Generally, I pass over "Best Of" or "Greatest Hits" compilation albums.  Sure, I have a few in my collection, but I rarely play them.  Still, there are always a few really good exceptions.  Frank Zappa's "Mothermania The Best Of The Mothers" is a great example of a comp that reaches the sweet spot.  Most of the tracks on here are alternate versions and mixes of songs taken from their first three albums.  Good versions.  All very much hands-on by Frank himself.  Even the infamous "Mother People" is included in all of its uncensored glory.  Verve quickly axed the offensive lyrics from his "We're Only In It For The Money" album.  I guess no one sitting behind their shiny Verve desk cared or were paying attention this time.

Favorite tracks are the familiar "Brown Shoes..." and "Mother People."   The lesser-known favorites are the "Hungry Freaks, Daddy" with its nice guitar freakout and the psychy "Who Are the Brain Police" which has been dusted quite nicely.  "Mothermania" is a gatefold compilation that sounds almost like another one of Frank's studio albums.  It has that kind of feel.  And it's a square that can be had for under $15 and worth every penny.  The fact that Frank Zappa was offering alternate takes and mixes of his songs back in 1969, which is now considered commonplace, if not expected, shows just how forward-thinking he really was.

"Mothermania..." (back)

"Mothermania..." (inside gatefold)

Verve Records

"Hungry Freaks, Daddy" - The Mothers of Invention / "Mothermania" (1969)

A1  "Brown Shoes Don't Make It" 7:26
A2  "Mother People" 1:41
A3  "Duke of Prunes" 5:09
A4  "Call Any Vegetable" 4:31
A5  "The Idiot Bastard Son" 2:26
B1  "It Can't Happen Here" 3:13
B2  "You're Probably Wondering Why I'm Here" 3:37
B3  "Who Are the Brain Police" 3:22
B4  "Plastic People" 3:40
B5  "Hungry Freaks, Daddy" 3:27
B6  "America Drinks and Goes Home" 2:43

Frank Zappa - guitar, keyboards, vocals
Ian Underwood - guitar, keyboards, wind
Euclid James Sherwood - guitars, vocals, wind
Roy Estrada - bass, vocals
Don Preston - bass, keyboards
Jimmy Carl Black - drums, percussion
Bunk Gardner - wind
**Art Tripp appears on the album cover, but not on any of the songs.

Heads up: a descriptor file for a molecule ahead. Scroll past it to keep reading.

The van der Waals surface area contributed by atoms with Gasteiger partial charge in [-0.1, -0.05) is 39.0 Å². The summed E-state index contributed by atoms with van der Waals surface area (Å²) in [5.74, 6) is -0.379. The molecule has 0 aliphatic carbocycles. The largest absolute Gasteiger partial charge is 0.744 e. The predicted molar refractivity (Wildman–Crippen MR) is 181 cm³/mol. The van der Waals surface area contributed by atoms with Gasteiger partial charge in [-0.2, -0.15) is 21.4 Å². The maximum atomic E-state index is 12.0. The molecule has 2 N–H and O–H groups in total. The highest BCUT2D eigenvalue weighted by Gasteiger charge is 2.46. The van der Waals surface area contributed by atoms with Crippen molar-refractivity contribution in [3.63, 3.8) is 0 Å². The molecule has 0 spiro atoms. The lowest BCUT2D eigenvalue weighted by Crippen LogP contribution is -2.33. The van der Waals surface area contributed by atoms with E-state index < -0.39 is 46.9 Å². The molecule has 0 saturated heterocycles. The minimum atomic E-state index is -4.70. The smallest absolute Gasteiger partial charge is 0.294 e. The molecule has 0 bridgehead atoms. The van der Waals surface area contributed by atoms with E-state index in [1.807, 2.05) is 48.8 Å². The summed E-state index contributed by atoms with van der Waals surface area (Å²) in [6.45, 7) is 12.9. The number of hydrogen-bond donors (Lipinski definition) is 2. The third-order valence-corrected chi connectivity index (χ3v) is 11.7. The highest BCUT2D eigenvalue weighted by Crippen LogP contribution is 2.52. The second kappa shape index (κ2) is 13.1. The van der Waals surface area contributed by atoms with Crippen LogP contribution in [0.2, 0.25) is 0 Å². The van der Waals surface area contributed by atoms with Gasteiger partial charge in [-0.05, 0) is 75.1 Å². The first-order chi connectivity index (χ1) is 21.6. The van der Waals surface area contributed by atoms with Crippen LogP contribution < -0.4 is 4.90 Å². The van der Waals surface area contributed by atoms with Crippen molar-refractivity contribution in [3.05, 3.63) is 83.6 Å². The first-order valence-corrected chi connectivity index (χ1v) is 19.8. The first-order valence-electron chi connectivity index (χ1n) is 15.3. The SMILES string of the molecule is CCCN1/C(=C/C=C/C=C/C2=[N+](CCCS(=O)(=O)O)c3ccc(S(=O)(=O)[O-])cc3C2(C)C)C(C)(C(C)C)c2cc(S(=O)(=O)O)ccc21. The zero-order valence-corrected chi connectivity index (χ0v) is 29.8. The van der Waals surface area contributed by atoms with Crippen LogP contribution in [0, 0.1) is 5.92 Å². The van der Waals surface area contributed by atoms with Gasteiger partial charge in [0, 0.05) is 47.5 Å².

Good stuff.

Casey Chambers

Thursday, July 30, 2020

TCCDM Dig and Flip: "They Thirst" - Robert R. McCammon (1981)

"They Thirst" by Robert R. McCammon
Paperback, 565 pages

This isn't your fancy dandy vampire Lestat bloodsuckers.  These vampires are much more grungy and a lot creepier.  They are led by a young vampire king planning to take over the city of L.A. turning the entire population into his own personal vampire suck-buddies.  The vampires adhere to most of the familiar lore of vampirism.  No sunlight, crosses, garlic, and other snafu's.  And with that, the game is on.  There are also plenty of creepy and memorable moments that Robert McCammon scatters throughout his story that are both disturbing and deliciously strange.  The undead wrapped in bedsheets.  The vampire king's human minion, Roach.  McCammon has a way of detailing scenes by catching the light from unexpected angles.

There are a variety of characters thrown into the pot, as well.  Some good.  Some, not so much.  They all add a bit of flavor to the stew.  And yet, with all this seasoning, there was no one I really cared to share an umbrella with.  And this causes a bit of a disconnect in a couple of places that make what should have been super suspenseful, to fall just a little bit flat.  Overall, the story is still very exciting, but..." missed it by that much!"  "They Thirst" is not the scariest vampire novel you'll read from this heavily populated genre, but it does have fast legs that will carry you long into the night.

"If You Want Blood (You Got It)" - AC/DC - "Highway To Hell" (1979)

Good stuff.

Casey Chambers

Monday, July 27, 2020

TCCDM Pulls One Out..."Friar Tuck And His Psychedelic Guitar" (1967)

"Friar Tuck And His Psychedelic Guitar" - Friar Tuck (1967)

Friar Tuck was guitarist Mike Deasy, a longtime member of "The Wrecking Crew" with credits a mile long.  This one-off album was an early cash-in on the psychedelic train that was just beginning to get legs.  Remember, this was still only 1967 so the ground being covered was still mostly a road less traveled.  This is not a great album, but it is entertaining.  A fun, playful pop-psych spin with a few freak-outs thrown in to satisfy the mind-trippers.  And the songs are trippsh, if sometimes silly, but nothing sounds cheap or lacks for effort.  For a cash-in, there is still a piece of psych heart burning in the wax.

Side One is all covers with a tracklist that look like real groaners...but Deasy and singer Curt Boettcher, a very early shaker of the sunshine and psych-pop sounds that were yet to come, give the songs a fresh-take that rewards the listener.  I mean, if you're going to cover a song...at least bring something different to the table, right?!  Friar Tuck and his friends certainly abide by that philosophy.

"Friar Tuck And His Psychedelic Guitar" (back)